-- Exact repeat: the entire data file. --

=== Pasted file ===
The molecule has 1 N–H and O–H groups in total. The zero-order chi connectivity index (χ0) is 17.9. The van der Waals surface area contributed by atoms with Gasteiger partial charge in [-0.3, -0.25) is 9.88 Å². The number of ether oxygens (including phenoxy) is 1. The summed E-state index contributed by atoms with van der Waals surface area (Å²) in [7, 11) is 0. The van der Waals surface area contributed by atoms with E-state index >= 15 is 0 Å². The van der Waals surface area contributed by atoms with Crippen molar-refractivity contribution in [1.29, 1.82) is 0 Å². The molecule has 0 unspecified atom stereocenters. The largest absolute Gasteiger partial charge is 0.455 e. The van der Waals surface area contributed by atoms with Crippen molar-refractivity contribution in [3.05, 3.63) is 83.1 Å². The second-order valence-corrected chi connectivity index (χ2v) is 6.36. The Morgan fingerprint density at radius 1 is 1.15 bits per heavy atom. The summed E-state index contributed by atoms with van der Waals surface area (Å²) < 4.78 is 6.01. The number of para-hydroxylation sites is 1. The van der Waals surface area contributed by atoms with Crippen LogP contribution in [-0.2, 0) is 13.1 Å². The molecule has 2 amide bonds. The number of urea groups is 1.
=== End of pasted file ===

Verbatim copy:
The molecule has 1 N–H and O–H groups in total. The zero-order chi connectivity index (χ0) is 17.9. The van der Waals surface area contributed by atoms with Gasteiger partial charge in [-0.3, -0.25) is 9.88 Å². The number of ether oxygens (including phenoxy) is 1. The summed E-state index contributed by atoms with van der Waals surface area (Å²) in [7, 11) is 0. The van der Waals surface area contributed by atoms with E-state index >= 15 is 0 Å². The van der Waals surface area contributed by atoms with Crippen molar-refractivity contribution in [1.29, 1.82) is 0 Å². The molecule has 0 unspecified atom stereocenters. The largest absolute Gasteiger partial charge is 0.455 e. The van der Waals surface area contributed by atoms with Crippen molar-refractivity contribution in [3.05, 3.63) is 83.1 Å². The second-order valence-corrected chi connectivity index (χ2v) is 6.36. The Morgan fingerprint density at radius 1 is 1.15 bits per heavy atom. The summed E-state index contributed by atoms with van der Waals surface area (Å²) < 4.78 is 6.01. The number of para-hydroxylation sites is 1. The van der Waals surface area contributed by atoms with Crippen LogP contribution in [-0.2, 0) is 13.1 Å². The molecule has 2 amide bonds. The number of urea groups is 1.